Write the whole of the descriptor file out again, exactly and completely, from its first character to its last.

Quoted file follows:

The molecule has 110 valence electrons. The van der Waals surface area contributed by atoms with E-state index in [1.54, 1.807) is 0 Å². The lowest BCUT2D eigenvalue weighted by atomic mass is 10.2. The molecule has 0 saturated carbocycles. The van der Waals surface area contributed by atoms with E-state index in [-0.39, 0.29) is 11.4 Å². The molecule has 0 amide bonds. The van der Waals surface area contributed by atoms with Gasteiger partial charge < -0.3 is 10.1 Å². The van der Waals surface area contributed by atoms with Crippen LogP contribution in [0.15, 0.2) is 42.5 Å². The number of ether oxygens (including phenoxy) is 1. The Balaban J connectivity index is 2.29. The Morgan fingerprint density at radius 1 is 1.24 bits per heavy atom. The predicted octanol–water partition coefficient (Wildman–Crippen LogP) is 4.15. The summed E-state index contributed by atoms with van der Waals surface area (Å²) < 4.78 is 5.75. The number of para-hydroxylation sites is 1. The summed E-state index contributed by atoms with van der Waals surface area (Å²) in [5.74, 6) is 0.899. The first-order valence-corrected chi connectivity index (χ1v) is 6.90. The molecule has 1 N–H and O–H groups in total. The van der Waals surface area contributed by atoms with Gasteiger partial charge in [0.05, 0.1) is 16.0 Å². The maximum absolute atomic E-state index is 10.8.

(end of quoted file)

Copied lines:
The molecule has 110 valence electrons. The van der Waals surface area contributed by atoms with E-state index in [1.54, 1.807) is 0 Å². The lowest BCUT2D eigenvalue weighted by atomic mass is 10.2. The molecule has 0 saturated carbocycles. The van der Waals surface area contributed by atoms with E-state index in [-0.39, 0.29) is 11.4 Å². The molecule has 0 amide bonds. The van der Waals surface area contributed by atoms with Gasteiger partial charge < -0.3 is 10.1 Å². The van der Waals surface area contributed by atoms with Crippen LogP contribution in [0.15, 0.2) is 42.5 Å². The number of ether oxygens (including phenoxy) is 1. The Balaban J connectivity index is 2.29. The Morgan fingerprint density at radius 1 is 1.24 bits per heavy atom. The predicted octanol–water partition coefficient (Wildman–Crippen LogP) is 4.15. The summed E-state index contributed by atoms with van der Waals surface area (Å²) < 4.78 is 5.75. The number of para-hydroxylation sites is 1. The summed E-state index contributed by atoms with van der Waals surface area (Å²) in [5.74, 6) is 0.899. The first-order valence-corrected chi connectivity index (χ1v) is 6.90. The molecule has 1 N–H and O–H groups in total. The van der Waals surface area contributed by atoms with Gasteiger partial charge in [0.05, 0.1) is 16.0 Å². The maximum absolute atomic E-state index is 10.8.